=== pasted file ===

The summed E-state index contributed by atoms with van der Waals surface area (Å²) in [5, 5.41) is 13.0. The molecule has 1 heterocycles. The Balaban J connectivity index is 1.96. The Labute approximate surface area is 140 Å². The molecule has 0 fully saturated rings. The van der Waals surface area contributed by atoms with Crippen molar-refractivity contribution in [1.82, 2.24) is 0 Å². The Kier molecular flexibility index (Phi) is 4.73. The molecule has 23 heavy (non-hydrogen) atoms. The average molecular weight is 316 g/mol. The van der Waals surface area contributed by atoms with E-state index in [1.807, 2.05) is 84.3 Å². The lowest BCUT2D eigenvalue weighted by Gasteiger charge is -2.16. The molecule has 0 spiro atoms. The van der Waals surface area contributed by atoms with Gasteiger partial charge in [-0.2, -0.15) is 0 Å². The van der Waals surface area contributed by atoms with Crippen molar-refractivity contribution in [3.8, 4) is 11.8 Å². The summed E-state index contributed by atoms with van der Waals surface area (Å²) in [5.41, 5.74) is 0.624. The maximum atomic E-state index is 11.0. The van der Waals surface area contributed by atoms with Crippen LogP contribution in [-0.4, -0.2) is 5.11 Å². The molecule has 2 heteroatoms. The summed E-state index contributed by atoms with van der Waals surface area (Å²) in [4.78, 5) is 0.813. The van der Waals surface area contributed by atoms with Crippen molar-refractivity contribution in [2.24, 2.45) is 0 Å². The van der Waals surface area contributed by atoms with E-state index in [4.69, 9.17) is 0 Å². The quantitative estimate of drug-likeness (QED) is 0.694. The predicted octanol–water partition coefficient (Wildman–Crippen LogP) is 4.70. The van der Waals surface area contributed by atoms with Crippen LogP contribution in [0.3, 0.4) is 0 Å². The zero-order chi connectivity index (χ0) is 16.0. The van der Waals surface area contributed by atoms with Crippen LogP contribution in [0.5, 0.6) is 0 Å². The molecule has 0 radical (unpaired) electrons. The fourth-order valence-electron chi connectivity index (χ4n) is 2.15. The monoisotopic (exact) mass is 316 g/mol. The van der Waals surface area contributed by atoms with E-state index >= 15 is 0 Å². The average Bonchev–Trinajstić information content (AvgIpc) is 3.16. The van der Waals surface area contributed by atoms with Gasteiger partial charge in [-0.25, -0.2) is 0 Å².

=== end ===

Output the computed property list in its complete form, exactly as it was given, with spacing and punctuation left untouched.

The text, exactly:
The summed E-state index contributed by atoms with van der Waals surface area (Å²) in [5, 5.41) is 13.0. The molecule has 1 heterocycles. The Balaban J connectivity index is 1.96. The Labute approximate surface area is 140 Å². The molecule has 0 fully saturated rings. The van der Waals surface area contributed by atoms with Crippen molar-refractivity contribution in [1.82, 2.24) is 0 Å². The Kier molecular flexibility index (Phi) is 4.73. The molecule has 23 heavy (non-hydrogen) atoms. The average molecular weight is 316 g/mol. The van der Waals surface area contributed by atoms with E-state index in [1.807, 2.05) is 84.3 Å². The lowest BCUT2D eigenvalue weighted by Gasteiger charge is -2.16. The molecule has 0 spiro atoms. The van der Waals surface area contributed by atoms with Gasteiger partial charge in [-0.2, -0.15) is 0 Å². The van der Waals surface area contributed by atoms with Crippen molar-refractivity contribution in [3.8, 4) is 11.8 Å². The summed E-state index contributed by atoms with van der Waals surface area (Å²) in [5.41, 5.74) is 0.624. The maximum atomic E-state index is 11.0. The van der Waals surface area contributed by atoms with Crippen LogP contribution in [-0.4, -0.2) is 5.11 Å². The molecule has 2 heteroatoms. The summed E-state index contributed by atoms with van der Waals surface area (Å²) in [4.78, 5) is 0.813. The van der Waals surface area contributed by atoms with Crippen molar-refractivity contribution in [2.24, 2.45) is 0 Å². The van der Waals surface area contributed by atoms with E-state index in [4.69, 9.17) is 0 Å². The quantitative estimate of drug-likeness (QED) is 0.694. The predicted octanol–water partition coefficient (Wildman–Crippen LogP) is 4.70. The van der Waals surface area contributed by atoms with Crippen LogP contribution in [0.3, 0.4) is 0 Å². The zero-order chi connectivity index (χ0) is 16.0. The van der Waals surface area contributed by atoms with Crippen LogP contribution in [0.5, 0.6) is 0 Å². The molecule has 0 radical (unpaired) electrons. The fourth-order valence-electron chi connectivity index (χ4n) is 2.15. The monoisotopic (exact) mass is 316 g/mol. The van der Waals surface area contributed by atoms with E-state index >= 15 is 0 Å². The average Bonchev–Trinajstić information content (AvgIpc) is 3.16. The van der Waals surface area contributed by atoms with Gasteiger partial charge in [-0.25, -0.2) is 0 Å².